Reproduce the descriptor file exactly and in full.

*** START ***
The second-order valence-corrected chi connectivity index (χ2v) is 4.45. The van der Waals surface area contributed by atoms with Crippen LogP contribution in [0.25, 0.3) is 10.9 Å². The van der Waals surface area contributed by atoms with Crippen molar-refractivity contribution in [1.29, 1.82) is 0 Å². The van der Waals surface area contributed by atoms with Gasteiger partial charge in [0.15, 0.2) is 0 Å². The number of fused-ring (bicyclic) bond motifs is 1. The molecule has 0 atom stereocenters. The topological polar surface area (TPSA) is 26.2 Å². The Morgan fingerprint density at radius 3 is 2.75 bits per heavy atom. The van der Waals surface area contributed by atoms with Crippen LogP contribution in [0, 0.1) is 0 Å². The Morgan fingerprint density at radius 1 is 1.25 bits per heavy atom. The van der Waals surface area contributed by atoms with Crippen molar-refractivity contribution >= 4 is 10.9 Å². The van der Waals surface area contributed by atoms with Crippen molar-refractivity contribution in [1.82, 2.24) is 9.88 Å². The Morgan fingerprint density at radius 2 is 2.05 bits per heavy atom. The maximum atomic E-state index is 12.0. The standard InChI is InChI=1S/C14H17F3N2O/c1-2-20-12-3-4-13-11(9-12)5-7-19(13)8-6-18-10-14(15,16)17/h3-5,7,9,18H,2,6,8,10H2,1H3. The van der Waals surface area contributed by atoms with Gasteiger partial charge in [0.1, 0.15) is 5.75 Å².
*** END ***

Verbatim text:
The second-order valence-corrected chi connectivity index (χ2v) is 4.45. The van der Waals surface area contributed by atoms with Crippen LogP contribution in [0.25, 0.3) is 10.9 Å². The van der Waals surface area contributed by atoms with Crippen molar-refractivity contribution in [1.29, 1.82) is 0 Å². The van der Waals surface area contributed by atoms with Gasteiger partial charge in [0.15, 0.2) is 0 Å². The number of fused-ring (bicyclic) bond motifs is 1. The molecule has 0 atom stereocenters. The topological polar surface area (TPSA) is 26.2 Å². The Morgan fingerprint density at radius 3 is 2.75 bits per heavy atom. The van der Waals surface area contributed by atoms with Crippen LogP contribution in [0, 0.1) is 0 Å². The Morgan fingerprint density at radius 1 is 1.25 bits per heavy atom. The van der Waals surface area contributed by atoms with Crippen molar-refractivity contribution >= 4 is 10.9 Å². The van der Waals surface area contributed by atoms with Crippen molar-refractivity contribution in [1.82, 2.24) is 9.88 Å². The Morgan fingerprint density at radius 2 is 2.05 bits per heavy atom. The maximum atomic E-state index is 12.0. The standard InChI is InChI=1S/C14H17F3N2O/c1-2-20-12-3-4-13-11(9-12)5-7-19(13)8-6-18-10-14(15,16)17/h3-5,7,9,18H,2,6,8,10H2,1H3. The van der Waals surface area contributed by atoms with Gasteiger partial charge in [0.1, 0.15) is 5.75 Å².